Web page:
During the run-up to the last general election in Spain, political parties used Facebook, Twitter and Instagram to spread their messages. This year, with a snap general election called for April 28 and local, regional and European elections set for May 26, it appears they are turning to WhatsApp, the most popular social network in Spain.
Author Antonio Gutiérrez-Rubí
“We’ve been working with WhatsApp since 2014,” explains Juan Carro, the national communications secretary for the conservative Popular Party (PP). “First we created groups with members. Then we went for the volunteers.” According to Corro, today the party has “thousands” of subscribers, who exchange ideas, photos and videos.
In one recently shared video, Sesame Street character Bert reads the newspaper: “Don’t you realize Ernie, if you vote for Vox you are helping [Prime Minister] Sánchez and the Catalan separatists?” The clip, made by an anonymous user, explains Spain’s D’Hondt proportional representation system, according to which some votes carry more weight depending on where they are cast.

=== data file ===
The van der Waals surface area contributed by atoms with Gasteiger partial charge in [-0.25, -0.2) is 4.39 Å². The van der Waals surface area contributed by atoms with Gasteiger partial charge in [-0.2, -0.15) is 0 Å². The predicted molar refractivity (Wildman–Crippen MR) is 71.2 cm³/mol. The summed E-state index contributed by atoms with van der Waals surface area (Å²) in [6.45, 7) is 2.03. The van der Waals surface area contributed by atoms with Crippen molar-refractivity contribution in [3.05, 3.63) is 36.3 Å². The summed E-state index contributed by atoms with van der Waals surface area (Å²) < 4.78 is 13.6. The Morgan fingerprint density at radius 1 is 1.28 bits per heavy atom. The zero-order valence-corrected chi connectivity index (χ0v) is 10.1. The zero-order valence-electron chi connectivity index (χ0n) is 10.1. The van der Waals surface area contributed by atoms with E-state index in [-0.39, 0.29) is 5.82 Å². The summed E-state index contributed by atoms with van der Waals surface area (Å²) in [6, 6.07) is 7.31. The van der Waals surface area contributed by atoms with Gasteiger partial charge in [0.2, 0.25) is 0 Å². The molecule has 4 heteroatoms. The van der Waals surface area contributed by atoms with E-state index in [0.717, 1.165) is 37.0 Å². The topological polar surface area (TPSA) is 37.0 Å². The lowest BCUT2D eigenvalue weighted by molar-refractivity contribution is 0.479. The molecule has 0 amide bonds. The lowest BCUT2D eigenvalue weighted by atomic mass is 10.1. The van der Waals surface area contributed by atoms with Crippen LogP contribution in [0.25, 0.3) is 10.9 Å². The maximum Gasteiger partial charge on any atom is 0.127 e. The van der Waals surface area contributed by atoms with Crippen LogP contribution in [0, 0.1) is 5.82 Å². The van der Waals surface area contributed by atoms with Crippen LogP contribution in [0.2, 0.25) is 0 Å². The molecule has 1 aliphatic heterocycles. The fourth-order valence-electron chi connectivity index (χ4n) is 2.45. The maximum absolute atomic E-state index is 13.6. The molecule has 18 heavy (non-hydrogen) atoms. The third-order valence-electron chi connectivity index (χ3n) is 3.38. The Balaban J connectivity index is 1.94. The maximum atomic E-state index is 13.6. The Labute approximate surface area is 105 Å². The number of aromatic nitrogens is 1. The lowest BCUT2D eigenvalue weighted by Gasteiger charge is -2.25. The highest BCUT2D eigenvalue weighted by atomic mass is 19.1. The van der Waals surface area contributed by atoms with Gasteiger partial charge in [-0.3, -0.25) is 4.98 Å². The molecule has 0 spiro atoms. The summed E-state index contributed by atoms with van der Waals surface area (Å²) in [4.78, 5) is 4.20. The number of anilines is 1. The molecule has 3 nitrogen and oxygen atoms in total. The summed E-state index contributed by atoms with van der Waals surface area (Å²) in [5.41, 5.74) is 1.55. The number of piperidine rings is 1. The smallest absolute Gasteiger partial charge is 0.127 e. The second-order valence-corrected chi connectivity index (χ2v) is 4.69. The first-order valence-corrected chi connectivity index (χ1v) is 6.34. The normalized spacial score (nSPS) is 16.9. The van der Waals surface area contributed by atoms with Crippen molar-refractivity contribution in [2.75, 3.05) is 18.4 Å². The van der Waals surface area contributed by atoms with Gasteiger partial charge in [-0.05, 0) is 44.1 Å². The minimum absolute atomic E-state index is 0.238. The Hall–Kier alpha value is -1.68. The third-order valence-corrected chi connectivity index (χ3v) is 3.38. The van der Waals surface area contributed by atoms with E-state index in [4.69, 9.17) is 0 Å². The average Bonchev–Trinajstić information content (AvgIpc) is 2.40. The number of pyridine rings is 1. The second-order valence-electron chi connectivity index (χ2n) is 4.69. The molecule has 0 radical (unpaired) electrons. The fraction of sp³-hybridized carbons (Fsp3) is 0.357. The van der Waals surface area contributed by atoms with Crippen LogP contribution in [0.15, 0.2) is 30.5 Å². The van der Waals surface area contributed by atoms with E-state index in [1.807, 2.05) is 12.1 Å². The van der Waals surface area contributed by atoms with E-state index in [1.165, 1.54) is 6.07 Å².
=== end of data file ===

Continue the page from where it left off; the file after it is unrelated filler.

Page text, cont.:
“It’s magnificent,” says Carro. “The video simply illustrates a law that is complex to understand. We didn’t make it ourselves but we saw it and quickly shared it on WhatsApp.”
The “Bert and Ernie” video shared by the Popular Party (Spanish audio).
The message reached people who had never voted for the PP before.
According to the latest report from the Spanish Digital Communication Association, the average Spaniard spends more than 90 minutes a day reading and replying to messages on WhatsApp. This has turned the instant-messaging service into an important tool in the fight to win voters. Most WhatsApp users are in at least 10 chat groups and 70% of users turn to the application to speak with family and friends for no specific reason, according to the most recent survey from the Center of Sociological Research (CIS).